What is happening in Plano will happen in the Keller School District in the next decade, diversity trumps everything:
At the center of a heated debate over school boundaries in Plano is the ethnic and socioeconomic diversity in schools.Boundaries are changing primarily because of new students moving to the district’s eastern side and new schools being built in that area.
The school board will discuss options tonight, though it won’t vote until December.Several initial proposals for east side schools would split the attendance zones along socioeconomic lines for two high schools, which serve ninth and 10th grades. One side would have 10 of its 11 feeder schools receiving Title I funding because of their high percentage of low-income students. The other side, which includes nine schools in far East Plano and Murphy, would have no Title I schools.
After community outcry, the district proposed other attendance zones that had more of a mix of low-income and middle-class neighborhoods. But those would have to be applied districtwide and would require busing some students farther to school.
On Friday night, more than 100 people packed Holy Nativity Church near downtown to hear Father Noe Mendez explain the issues.
“I saw in my people a lot of sadness and anger,” he said. “I’m very concerned. The people with an economic advantage are trying to destroy our community.”
While an abundance of research over the years shows that a diverse student body creates the ideal environment, parent choices have caused some Plano campuses to be less than diverse.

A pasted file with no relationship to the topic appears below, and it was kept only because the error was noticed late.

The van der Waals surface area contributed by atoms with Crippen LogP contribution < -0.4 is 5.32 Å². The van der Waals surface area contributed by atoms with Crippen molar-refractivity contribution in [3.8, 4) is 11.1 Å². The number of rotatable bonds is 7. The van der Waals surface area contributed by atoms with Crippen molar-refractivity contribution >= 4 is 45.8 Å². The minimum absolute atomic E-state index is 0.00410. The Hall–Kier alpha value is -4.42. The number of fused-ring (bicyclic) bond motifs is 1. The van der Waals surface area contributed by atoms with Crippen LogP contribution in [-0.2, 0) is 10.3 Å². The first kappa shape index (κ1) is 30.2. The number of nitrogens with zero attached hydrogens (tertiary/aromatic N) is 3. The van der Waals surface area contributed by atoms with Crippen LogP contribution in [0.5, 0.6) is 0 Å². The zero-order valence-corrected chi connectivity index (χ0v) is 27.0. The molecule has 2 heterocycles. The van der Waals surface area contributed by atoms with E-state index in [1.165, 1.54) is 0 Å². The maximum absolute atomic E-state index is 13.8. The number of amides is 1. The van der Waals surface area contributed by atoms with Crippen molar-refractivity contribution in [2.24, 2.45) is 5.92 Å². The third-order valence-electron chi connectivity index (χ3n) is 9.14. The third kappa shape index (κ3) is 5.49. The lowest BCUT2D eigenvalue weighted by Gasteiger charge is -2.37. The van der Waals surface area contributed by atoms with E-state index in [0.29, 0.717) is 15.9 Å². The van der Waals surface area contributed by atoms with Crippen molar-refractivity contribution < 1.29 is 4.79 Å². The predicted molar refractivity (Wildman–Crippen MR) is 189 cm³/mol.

“Ideally, all of your neighborhoods would be racially and socioeconomically integrated,” said Richard Kahlenberg, a senior fellow at The Century Foundation, a New York-based nonpartisan public policy research group. “But it’s not the reality. We have to find creative ways to put kids from different backgrounds together.”
Schools mixed with students of varied ethnic and socioeconomic backgrounds perform best academically, said Gary Orfield, an education professor at the University of California at Los Angeles and an expert on race relations. At those schools, low-performing students’ grades improve, and high-achieving students’ grades remain elevated.
“But if they create highly segregated schools by race and by class, it will create schools with gigantic educational problems,” he said.
Go read the whole thing, and then read the companion blog piece by the author here:
“Some of us see it as white flight and that parents are trying to get away from the diversity,” said Cyndy Schrader, who is white and whose children attended east Plano schools. “My neighborhood is white and Asian, and they have all transferred.”
The author has such a liberal bent that it makes you wonder how this got past an editor, oh, nevermind, I know the answer.